I was at a meeting this week where we were told an absent member would join us via FaceTime. One of my contemporaries rolled her eyes and declared she had no idea what that meant, claiming she was "too old for all this new stuff!" Later in the meeting we were told about online resources and web site changes that were really useful to our group, to which this same woman gaily chuckled, "if you can find a young person to help you use it!" Tee hee. So I guess I can't blame people for thinking age makes it impossible to learn new things when people like this woman keep confirming it. But it isn't true. It is true that there are a few older people who haven't embraced technology, but it isn't because they are old and unable to learn. It is because they aren't interested, or haven't the need, or maybe just phobic about change, all of which are fine, but they use age as an excuse. And I wish they would stop it. They make us all look stupid.

(My all-time favorite New Yorker cartoon, BTW)

And if I had not posted my photo you probably wouldn't have known how old, or how young I am. And, to me it doesn't matter. How I look and how I communicate are unrelated. Isn't it ironic that technology and the internet may just be the best thing that has ever come along for leveling the field? Like the dog said, on the internet nobody knows you're a little old lady.

End of rant.

 

 

Friday, October 17, 2014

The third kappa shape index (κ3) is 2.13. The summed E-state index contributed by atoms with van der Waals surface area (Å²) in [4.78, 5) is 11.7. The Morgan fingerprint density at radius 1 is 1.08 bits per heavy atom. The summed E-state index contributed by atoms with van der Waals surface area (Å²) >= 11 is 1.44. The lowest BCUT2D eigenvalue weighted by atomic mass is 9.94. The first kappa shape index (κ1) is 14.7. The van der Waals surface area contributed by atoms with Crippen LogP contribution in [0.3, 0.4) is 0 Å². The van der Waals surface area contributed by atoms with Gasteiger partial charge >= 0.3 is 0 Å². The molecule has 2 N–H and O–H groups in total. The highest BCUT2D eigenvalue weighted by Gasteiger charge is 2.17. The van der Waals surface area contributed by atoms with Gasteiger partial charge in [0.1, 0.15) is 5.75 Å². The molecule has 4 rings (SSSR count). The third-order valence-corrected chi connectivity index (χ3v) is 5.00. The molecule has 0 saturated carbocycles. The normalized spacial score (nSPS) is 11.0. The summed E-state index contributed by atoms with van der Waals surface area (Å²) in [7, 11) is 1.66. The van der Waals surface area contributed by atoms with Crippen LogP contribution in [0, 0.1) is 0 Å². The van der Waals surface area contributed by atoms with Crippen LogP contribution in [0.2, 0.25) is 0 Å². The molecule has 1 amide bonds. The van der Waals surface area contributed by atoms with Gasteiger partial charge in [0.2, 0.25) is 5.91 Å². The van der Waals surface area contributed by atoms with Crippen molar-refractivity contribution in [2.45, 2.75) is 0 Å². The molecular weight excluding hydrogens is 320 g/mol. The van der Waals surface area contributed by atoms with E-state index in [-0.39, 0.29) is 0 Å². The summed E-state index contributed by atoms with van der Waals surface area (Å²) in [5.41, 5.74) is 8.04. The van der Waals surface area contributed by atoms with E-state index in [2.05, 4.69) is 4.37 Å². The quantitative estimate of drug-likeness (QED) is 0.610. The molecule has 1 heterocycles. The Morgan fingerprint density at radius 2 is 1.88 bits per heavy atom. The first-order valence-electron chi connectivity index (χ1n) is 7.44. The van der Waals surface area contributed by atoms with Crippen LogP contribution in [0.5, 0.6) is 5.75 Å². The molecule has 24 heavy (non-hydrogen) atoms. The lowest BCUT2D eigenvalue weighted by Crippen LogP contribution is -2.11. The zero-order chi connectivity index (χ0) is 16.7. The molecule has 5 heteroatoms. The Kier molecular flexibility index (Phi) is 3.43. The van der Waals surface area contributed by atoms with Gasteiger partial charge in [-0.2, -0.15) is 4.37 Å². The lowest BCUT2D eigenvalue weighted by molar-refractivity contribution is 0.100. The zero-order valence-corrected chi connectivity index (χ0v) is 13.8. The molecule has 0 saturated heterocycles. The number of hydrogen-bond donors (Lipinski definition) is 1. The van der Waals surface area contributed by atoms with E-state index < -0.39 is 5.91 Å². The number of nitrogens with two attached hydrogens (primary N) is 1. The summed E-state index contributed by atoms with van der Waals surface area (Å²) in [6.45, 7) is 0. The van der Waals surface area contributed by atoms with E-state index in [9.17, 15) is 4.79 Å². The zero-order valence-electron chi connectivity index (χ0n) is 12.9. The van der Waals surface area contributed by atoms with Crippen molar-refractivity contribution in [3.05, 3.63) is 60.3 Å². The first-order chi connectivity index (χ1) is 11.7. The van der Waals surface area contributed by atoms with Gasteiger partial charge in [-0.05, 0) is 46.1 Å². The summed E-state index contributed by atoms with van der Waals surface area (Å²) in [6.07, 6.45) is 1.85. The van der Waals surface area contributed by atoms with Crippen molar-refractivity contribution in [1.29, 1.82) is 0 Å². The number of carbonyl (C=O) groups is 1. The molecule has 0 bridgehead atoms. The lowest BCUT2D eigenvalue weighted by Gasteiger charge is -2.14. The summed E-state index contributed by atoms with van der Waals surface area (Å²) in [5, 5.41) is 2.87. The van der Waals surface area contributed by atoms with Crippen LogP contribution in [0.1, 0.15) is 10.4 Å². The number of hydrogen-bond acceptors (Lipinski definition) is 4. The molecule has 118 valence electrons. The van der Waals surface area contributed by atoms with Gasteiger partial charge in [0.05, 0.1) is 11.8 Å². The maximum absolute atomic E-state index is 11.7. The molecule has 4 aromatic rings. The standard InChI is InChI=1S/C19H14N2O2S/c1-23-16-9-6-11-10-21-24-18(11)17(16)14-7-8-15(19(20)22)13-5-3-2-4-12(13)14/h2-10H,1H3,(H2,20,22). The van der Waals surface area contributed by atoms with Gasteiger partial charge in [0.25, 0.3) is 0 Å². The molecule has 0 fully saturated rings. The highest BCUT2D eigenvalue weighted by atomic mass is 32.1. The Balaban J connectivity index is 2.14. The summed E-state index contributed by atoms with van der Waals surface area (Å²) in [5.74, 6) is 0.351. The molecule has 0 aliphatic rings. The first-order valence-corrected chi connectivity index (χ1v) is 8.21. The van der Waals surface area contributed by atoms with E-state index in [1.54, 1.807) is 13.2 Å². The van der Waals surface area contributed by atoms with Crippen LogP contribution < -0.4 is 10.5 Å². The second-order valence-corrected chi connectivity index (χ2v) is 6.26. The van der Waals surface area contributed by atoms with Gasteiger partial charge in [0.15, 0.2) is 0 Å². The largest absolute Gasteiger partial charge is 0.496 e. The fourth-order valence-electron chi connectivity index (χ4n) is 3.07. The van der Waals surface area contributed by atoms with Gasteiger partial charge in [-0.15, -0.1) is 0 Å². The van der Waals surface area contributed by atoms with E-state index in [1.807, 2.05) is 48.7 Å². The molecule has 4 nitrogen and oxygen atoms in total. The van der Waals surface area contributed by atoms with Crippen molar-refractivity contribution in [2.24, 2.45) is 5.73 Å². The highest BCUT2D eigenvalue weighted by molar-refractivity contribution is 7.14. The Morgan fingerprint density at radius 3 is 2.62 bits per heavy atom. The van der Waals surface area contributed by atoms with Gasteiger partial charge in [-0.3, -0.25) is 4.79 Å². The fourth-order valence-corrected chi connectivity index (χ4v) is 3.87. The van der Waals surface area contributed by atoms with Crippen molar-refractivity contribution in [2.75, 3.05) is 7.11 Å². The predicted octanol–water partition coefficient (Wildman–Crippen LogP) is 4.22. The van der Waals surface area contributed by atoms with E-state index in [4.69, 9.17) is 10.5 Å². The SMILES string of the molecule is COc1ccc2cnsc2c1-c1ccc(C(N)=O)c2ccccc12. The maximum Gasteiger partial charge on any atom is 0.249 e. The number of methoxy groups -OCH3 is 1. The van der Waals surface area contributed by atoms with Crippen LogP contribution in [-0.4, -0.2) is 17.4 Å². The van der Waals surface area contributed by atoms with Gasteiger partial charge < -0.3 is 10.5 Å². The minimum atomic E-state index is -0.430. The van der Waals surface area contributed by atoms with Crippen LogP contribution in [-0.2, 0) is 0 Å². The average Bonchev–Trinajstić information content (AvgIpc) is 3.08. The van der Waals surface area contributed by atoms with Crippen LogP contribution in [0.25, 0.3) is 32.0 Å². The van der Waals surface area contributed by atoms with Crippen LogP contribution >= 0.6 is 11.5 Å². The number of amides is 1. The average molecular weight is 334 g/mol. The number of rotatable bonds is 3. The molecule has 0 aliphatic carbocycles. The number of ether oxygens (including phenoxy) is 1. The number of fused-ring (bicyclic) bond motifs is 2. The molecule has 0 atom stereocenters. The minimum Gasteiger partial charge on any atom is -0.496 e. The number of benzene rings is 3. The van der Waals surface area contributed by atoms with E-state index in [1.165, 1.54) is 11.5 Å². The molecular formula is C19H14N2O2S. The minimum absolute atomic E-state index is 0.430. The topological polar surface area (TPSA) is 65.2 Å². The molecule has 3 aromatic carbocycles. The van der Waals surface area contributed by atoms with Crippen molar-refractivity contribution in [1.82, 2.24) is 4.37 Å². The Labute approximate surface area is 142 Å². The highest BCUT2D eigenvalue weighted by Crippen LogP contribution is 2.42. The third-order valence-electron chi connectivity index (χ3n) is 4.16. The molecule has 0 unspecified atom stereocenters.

Back at it

The hard thing about taking a vacation is that it ends. Just. Like. That. Vacation is over and you are back to real life, which is all the more real, because things kind of piled up while you were gone.

I came back to two shows that needed my immediate attention. I had two pieces juried into the Beaverton Arts Mix, and had to deliver my work the day after we got home. It was a really good show, that lots of people came to see. My son-in-law, Carlos, had one of his paintings in the show too. Always great to have work in a Fine Arts show. Even though I didn't sell anything, I hope people are enjoying and learning about fiber art. People were interested and asked me a lot of questions. The show the next weekend was bad. Nice people, nice venue, no customers. I won't do that again.

Now I am getting ready for the Washington County Artists Open Studios this weekend. On Monday I got up at a really brutal hour and went to one of the other artist's studio for an early morning TV show feature about the tour. Here I am demonstrating and talking to "Joe on the go" from channel 12, about how I make my art.

 

We started at 5 am and went until about 8, with demos and interviews interspersed into the live morning news program. Who watches TV at that hour? Apparently quite a few people. Lots of people have told me they saw me.

Meanwhile, I have been writing a magazine article for a Dutch magazine, and cleaning and arranging my studio for the Open Studios.

 

I have hung as much work as I can and put small pieces out on tables.

I can demonstrate free-motion stitching on the same sample I used for the TV show, and show a small finished project, which is what I made for the magazine article. Nice to be able to make good use of these things! Can you tell by what I'm making that my head is still on vacation? And I still dream about Spain every night.